Gani Patail should explain why the sedition blitz has stepped up in pace and intensity after his Sept. 9 pledge to review the slew of sedition prosecutions
The Attorney-General Tan Sri Abdul Gani Patail should explain why the sedition blitz to invoke a climate of fear and repression has stepped up in pace and intensity in the past three weeks since his pledge to review the slew of sedition prosecutions.
Gani had said on Sept. 9 that those charged under the Sedition Act, including law professor Dr. Azmi Sharom, were “currently having their cases reviewed”, and he described the review “a normal procedure”.
Is Gani also implying that the intensification of malicious and selective sedition prosecutions and investigations against Opposition leaders and activists during the tenure of such a review is also “a normal procedure”?
Gani said on Sept. 9 that the final decision on the review of sedition prosecutions will be made “soon”.
Can Gani explain how soon is his “soon”? Could it be as long as months and even years, until he steps down as Attorney-General?
In fact, nobody knows whether Gani is serious about such review of sedition prosecutions, who are undertaking the review and whether it has even started.
Such secrecy is totally against the Prime Minister Datuk Seri Najib Razak’s National Transformation Programme promising accountability, transparency and an open government.
The Prime Minister should make a ministerial statement when Parliament reconvenes next Tuesday, Oct. 7 to inform MPs of the progress of the Attorney-General’s review of the sedition prosecutions as well as the state of his promise in 2012 to repeal the Sedition Act.
Increasingly, sedition developments have become a daily staple obsession in Malaysia, as if Malaysians have become the most “seditious” people in the world – and Malaysia would undoubtedly qualify to be the world’s most “seditious” nation going by the number of sedition prosecutions and investigations under way.
The last three days provide examples of such dubious infamy – starting with the police hauling up Dr.Abdul Aziz Bari of Universiti Selangor for sedition investigations (the second academician to fall under the sedition dragnet after Prof Azmi Sharom of University of Malaya), followed by the arrest of law graduate Dalbinder Singh Gill in Penang for sedition in connection with his Facebook posting, and the charging of a NGO leader A. Rajaretinam under the Sedition Act for making seditious comments against the Indian Muslim community and the Malaysian Indian Muslim Congress (Kimma).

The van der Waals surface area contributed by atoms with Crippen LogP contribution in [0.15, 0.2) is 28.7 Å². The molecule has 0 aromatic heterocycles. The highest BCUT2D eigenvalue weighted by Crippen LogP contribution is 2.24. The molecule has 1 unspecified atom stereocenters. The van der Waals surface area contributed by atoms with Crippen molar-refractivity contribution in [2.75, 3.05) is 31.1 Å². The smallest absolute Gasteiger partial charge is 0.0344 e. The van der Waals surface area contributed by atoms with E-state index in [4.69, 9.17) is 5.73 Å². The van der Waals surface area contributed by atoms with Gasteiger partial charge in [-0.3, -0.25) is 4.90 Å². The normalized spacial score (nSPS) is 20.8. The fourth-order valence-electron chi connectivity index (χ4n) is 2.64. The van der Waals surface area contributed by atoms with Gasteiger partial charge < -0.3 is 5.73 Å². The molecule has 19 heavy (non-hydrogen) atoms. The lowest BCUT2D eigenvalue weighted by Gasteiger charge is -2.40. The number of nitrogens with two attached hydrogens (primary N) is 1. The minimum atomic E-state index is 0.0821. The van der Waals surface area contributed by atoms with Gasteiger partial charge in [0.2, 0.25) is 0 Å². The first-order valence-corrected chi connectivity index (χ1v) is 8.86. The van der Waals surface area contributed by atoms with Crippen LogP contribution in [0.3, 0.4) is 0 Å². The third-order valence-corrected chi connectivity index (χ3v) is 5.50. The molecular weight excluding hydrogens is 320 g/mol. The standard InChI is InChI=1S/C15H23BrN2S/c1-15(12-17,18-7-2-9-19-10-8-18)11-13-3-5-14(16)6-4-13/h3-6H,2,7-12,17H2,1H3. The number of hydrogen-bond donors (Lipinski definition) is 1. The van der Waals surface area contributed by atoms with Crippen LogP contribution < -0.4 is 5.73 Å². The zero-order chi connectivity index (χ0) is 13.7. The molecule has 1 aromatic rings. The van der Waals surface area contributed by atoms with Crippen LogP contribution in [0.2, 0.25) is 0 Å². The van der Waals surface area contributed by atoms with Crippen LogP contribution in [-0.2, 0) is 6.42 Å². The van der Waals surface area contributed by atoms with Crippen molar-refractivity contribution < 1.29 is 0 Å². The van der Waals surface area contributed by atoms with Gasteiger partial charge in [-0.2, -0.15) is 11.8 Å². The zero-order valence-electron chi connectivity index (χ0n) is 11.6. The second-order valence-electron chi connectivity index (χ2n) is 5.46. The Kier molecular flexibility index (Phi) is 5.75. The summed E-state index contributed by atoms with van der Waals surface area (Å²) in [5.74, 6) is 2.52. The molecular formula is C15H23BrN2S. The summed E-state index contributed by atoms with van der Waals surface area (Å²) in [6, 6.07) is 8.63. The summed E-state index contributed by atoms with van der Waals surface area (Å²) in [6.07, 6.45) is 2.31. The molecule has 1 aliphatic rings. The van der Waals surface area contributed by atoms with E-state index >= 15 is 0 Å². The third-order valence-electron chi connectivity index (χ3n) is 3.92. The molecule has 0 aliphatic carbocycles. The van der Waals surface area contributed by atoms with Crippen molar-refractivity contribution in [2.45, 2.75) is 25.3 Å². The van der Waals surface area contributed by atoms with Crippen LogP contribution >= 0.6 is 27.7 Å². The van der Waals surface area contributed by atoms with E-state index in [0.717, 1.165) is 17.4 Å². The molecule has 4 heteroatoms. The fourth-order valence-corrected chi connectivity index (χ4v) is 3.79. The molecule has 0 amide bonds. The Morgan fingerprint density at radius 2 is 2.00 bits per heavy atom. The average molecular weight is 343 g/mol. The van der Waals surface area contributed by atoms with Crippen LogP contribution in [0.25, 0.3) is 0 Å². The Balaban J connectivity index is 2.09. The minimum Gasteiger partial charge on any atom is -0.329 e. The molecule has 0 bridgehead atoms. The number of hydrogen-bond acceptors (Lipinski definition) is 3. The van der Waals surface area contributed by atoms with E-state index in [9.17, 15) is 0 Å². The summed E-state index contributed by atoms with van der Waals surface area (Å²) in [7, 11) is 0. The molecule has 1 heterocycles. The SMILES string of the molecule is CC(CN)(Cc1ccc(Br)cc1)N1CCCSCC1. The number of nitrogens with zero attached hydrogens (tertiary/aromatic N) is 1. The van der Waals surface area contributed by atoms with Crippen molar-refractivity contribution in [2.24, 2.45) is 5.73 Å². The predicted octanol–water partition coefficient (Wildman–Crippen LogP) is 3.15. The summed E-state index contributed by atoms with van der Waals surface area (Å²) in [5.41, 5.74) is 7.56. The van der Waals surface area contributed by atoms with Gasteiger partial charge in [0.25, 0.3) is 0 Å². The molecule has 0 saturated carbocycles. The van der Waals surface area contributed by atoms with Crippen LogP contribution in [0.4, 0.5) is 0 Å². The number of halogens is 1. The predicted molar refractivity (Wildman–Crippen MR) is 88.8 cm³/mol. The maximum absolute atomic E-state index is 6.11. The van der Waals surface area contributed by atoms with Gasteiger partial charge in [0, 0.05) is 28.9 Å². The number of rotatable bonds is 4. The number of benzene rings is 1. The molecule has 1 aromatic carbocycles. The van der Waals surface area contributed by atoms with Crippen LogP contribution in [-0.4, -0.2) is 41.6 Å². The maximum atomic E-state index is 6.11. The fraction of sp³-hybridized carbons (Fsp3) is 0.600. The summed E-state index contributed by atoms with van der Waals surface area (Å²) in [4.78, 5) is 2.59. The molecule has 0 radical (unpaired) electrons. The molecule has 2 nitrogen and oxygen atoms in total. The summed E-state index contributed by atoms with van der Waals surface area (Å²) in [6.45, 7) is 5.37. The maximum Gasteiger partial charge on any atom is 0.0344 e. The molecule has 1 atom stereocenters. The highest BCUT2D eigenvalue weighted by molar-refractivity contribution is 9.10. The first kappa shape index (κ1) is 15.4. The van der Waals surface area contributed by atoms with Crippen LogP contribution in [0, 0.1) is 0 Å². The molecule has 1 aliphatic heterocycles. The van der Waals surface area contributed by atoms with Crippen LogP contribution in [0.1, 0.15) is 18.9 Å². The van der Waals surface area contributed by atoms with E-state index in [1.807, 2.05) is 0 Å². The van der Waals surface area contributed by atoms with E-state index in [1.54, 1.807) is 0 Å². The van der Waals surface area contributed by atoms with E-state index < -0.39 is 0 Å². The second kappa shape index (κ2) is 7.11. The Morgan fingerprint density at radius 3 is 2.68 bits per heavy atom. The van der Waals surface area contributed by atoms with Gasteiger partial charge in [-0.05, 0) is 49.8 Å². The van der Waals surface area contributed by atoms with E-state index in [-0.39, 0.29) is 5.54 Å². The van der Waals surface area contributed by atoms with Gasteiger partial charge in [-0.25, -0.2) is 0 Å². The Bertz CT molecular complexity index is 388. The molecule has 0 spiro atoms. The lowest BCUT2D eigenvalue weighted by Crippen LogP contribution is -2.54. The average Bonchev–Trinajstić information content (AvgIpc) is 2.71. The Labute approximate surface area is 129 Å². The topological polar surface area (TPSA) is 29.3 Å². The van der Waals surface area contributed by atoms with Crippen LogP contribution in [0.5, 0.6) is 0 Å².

Malaysian Indian Progressive Association (Mipas) secretary-general S. Barathidasan is right in condemning the authorities of practising double standards as the police have not acted on their complaints against groups like Perkasa and others for making seditious remarks.
The administration of justice has recently suffered serious stain as it had been been afflicted by the dual sins of selective and malicious prosecution by the Attorney-General’s Chambers and selective and malicious investigation at the police level.
As the Kuala Lumpur Sessions Court yesterday allowed law professor Dr. Azmi Sharom to challenge in High Court the constitutionality of his sedition charge and the Sedition Act, will Gani set an example of respect and upholding the rule of law by halting all sedition investigations and charges, as well as suspending all pending sedition prosecutions, until the outcome of the challenge on the constitutionality of the Sedition Act?